It’s the human element that makes interviewing for a job so tricky, so daunting. You can hold all the practice interviews and rehearse all the canned answers you want, but at the end of the day you’re going to be sitting across from another human being, who can ask nearly any question that springs to mind. While it is both good and right to prepare for common, stock interview questions, the applicant must also go into each interview with the knowledge that anything could happen.
On that note: There are some surprisingly (and increasingly) popular interview questions that you should make a special effort to prepare for. These aren’t necessarily among the “stock” questions you’re familiar with, but they’re not uncommon among interviewers—and they’re designed to be a bit tricky, not necessarily with the intention of making you fall flat but rather of helping the interviewer see how well you think on your feet.
What are some of these surprising, tricky interview questions? We’ve highlighted five particularly treacherous ones below.
Why are you seeking a new employment opportunity?
In the surface, this one may seem fairly innocuous—and it can be. Maybe you’re looking for a new job because you’re currently unemployed, or maybe you’re simply ready for a change for you or your family. That’s all perfectly fine.
This question becomes insidious and damaging, however, when you start talking smack about your current employers. That’s really what it’s designed to do: To show the interviewer whether you’re a particularly negative person or not. If you show up at an interview and speak poorly of your current job, why should the interviewer expect you to be any more of a team player at this new company? Prepare for this question by reminding yourself not to air your dirty laundry in public, as far as your old employers are concerned.
How do you manage to find time for interviews?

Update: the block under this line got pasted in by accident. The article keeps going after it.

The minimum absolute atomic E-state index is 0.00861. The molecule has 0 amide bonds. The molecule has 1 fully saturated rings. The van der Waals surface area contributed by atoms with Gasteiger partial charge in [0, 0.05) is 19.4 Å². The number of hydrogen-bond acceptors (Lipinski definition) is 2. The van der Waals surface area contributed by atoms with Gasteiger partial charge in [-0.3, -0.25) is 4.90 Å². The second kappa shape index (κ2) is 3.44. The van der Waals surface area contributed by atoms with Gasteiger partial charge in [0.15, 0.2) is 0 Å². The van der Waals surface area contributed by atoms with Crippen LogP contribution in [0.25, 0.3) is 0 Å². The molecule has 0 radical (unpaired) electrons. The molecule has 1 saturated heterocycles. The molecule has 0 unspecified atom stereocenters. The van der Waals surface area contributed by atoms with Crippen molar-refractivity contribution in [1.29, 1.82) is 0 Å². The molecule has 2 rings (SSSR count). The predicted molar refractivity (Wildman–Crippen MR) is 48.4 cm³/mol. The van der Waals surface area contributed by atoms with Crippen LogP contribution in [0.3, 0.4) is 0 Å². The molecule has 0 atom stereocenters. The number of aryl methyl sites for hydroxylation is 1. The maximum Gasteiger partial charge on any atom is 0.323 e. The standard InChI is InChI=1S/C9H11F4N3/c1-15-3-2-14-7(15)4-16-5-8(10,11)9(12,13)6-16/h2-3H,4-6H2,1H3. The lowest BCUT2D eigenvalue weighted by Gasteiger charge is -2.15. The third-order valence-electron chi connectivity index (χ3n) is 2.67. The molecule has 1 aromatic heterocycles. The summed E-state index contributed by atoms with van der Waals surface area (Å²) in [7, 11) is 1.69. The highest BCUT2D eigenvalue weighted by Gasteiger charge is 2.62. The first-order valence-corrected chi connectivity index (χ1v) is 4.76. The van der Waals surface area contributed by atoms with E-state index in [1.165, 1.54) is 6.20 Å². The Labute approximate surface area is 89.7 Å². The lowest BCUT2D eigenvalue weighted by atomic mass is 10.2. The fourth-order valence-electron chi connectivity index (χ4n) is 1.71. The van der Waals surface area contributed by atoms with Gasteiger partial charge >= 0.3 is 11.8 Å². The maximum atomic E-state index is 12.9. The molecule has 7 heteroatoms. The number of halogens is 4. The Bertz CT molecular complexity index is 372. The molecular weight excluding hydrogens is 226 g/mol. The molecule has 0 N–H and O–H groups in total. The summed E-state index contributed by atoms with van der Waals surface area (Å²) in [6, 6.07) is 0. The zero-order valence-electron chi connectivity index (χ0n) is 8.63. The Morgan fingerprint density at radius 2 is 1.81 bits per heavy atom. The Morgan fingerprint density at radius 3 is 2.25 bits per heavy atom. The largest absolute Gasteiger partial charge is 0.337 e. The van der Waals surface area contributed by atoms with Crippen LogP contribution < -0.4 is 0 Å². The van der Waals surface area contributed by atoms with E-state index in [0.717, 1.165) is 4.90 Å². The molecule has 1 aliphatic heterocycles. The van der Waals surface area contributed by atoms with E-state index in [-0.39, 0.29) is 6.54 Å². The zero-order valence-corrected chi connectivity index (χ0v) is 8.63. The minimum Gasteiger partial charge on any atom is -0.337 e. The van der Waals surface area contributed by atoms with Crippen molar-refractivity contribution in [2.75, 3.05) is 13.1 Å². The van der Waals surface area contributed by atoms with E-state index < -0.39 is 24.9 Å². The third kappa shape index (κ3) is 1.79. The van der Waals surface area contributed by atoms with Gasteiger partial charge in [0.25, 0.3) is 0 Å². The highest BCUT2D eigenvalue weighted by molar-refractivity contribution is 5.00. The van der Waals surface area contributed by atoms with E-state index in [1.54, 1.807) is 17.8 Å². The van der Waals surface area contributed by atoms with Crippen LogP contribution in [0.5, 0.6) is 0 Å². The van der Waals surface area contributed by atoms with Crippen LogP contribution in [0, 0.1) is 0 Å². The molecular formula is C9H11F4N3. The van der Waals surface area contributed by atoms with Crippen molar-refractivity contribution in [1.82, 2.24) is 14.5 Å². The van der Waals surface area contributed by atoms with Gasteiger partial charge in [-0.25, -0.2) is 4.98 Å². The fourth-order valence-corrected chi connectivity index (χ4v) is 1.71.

This question is designed to uncover whether you’re effectively cheating your current employer or not—because if you are, there’s no reason to suspect you won’t cheat your next employers, too. You can deflect—and underscore your interest in the position—by stating that you’re taking personal time for the interview because the opportunity seems so perfect for you, so exciting.
Do you know anyone who currently works for our company?
Here’s another one that seems innocent enough. You may think it’s a great thing to have a friend on the inside, talking you up and recommending you to the hiring manager. It can be—but only if your friend is respected within the company. Remember that the friend’s characteristics and reputation are automatically going to become associated with you—so select your referrer wisely!
What’s your dream job?
The point of this question is to determine whether you’re applying for every job in sight, or taking a more targeted approach—and you want to underscore that you’re doing the latter. “This is the place I’d like to work,” you should say; as hokey as it might sound, this simple answer really is the best one.
What does the word X mean on your resume?
Finally, don’t be surprised to have interviewers ask you to explain certain words on your resume—a relatively recent response to the trend of meaningless buzzwords that proliferate on resumes. If you think you can get away with calling yourself “hard-working” or “diligent” without being able to offer up any concrete examples, well, think again.
This last one, of course, underscores the importance of having a really meaningful resume in place.